This section is from the book "Complete Self-Instructing Library Of Practical Photography", by J. B. Schriever. Also available from Amazon: Complete Self-Instructing Library Of Practical Photography.
Transferring The Print. Into a tray of clear, cold water place as many sheets of celluloid as there are carbon sheets to be developed. In another tray of clear, cold water place the carbon tissue to soak. This operation should take place in subdued light-electric or gaslight is good. Daylight can be employed when the curtains are drawn on the windows so as not to admit any strong light on the print, as the tissue is much more sensitive to light than ordinary printing-out paper. When placing your carbon tissue in the tray of cold water it will curl up at first, with the black side inward. You must keep it agitated, and with your camel's-hair brush remove the air-bells from the back of the print as well as the face. Allow this tissue to remain in the tray until it flattens out. This will require about three to five minutes. Next, turn the black side down and immediately take your transfer paper or celluloid and slide it into the tray underneath your carbon tissue, having both under the water, and then carefully and steadily draw the carbon onto the support. Be sure that both are tender the water when this is done, otherwise the surface of the print, which is very sensitive, will be marred.
156. As soon as the carbon tissue is properly located on the celluloid, lift both together from the tray, by holding at one end with the first finger and thumb of each hand, and place the print, celluloid side down, upon your glass squeegee plate. Cover the print over with the rubber cloth; then with the flat squeegee thoroughly expel all water or air-bells that may be between the celluloid and the carbon, thus bringing the carbon and support into perfect contact. Sometimes a roller squeegee will help you to expel these air-bells better and give you better contact, but it is well first to mop off the surplus water with a flat squeegee, then roll over gently with the roller squeegee. All air-bells must be eliminated, so the squeegeeing must be very thorough. After squeegeeing, place the print between dry blotters on a table or some level surface, then weight it down with a sheet of heavy plate-glass or ordinary glass with some light weight upon it. Allow the prints to remain under weight for at least fifteen minutes.
Beginning Of Development. After fifteen minutes have elapsed, the print on the transfer paper is placed in the developing tray, or in other words, the hot water bath of 80° Fahr. The print should not be bent or twisted during this process, or the tissue may be separated from the transfer paper around its edges. That is a difficulty to be avoided as much as possible. The water in the dish should be comfortably warm, about 80° Fahr. It is advisable to have a suitable thermometer in order to correctly gauge the temperature. After some experience with the printing and developing of carbon paper, it will not be necessary for you to use any other guide than your fingers. If you cannot bear your hands in the water, it is too hot, while if it does not feel decidedly warm, it is too cold. It is also very important, when changing the temperature to a higher one, to make the change gradual, rather than subject the print to sudden changes of temperature.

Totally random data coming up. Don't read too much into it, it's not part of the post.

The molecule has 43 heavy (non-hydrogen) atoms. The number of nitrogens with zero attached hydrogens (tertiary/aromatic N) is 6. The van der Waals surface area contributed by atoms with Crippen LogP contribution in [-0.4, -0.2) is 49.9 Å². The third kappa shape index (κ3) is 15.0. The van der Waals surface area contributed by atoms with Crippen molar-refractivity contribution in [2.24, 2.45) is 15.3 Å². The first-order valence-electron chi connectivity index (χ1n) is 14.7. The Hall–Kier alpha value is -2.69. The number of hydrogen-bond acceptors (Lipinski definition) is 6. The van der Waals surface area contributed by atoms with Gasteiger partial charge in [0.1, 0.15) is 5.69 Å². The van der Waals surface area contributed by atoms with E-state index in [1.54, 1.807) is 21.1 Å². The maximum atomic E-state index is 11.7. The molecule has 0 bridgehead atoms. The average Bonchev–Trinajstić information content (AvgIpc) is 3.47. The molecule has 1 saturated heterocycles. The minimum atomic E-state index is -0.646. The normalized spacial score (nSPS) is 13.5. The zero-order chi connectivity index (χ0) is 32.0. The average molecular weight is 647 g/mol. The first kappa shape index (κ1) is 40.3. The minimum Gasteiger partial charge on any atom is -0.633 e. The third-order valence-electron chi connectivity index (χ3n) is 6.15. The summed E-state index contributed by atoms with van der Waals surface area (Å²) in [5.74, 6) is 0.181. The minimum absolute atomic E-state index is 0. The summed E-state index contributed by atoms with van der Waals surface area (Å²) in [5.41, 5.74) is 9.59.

158. Into the first water, the temperature of which is approximately 80 degrees, slide the print, with the celluloid side down. If it tends to float to the top, push it gently down with the fingers. If air-bells appear on the surface remove them with the camel's-hair brush. After a lapse of half a minute or so in the warm water the black coating will begin to dissolve and will ooze out at the edges of the print. This stage should on no account be hurried. No harm will result if the print is left untouched from two to five minutes after the pigment is seen to be coming out of the edges, and, indeed, anyone not familiar with the process will find less likelihood of failure if the tissue is allowed to remain for five to eight minutes in the warm water before commencing to strip. If the black pigment does not ooze out of the sides in a few minutes, catch the edge of the print between the thumb and first finger and gently shake it in the water. This will start the black pigment dissolving.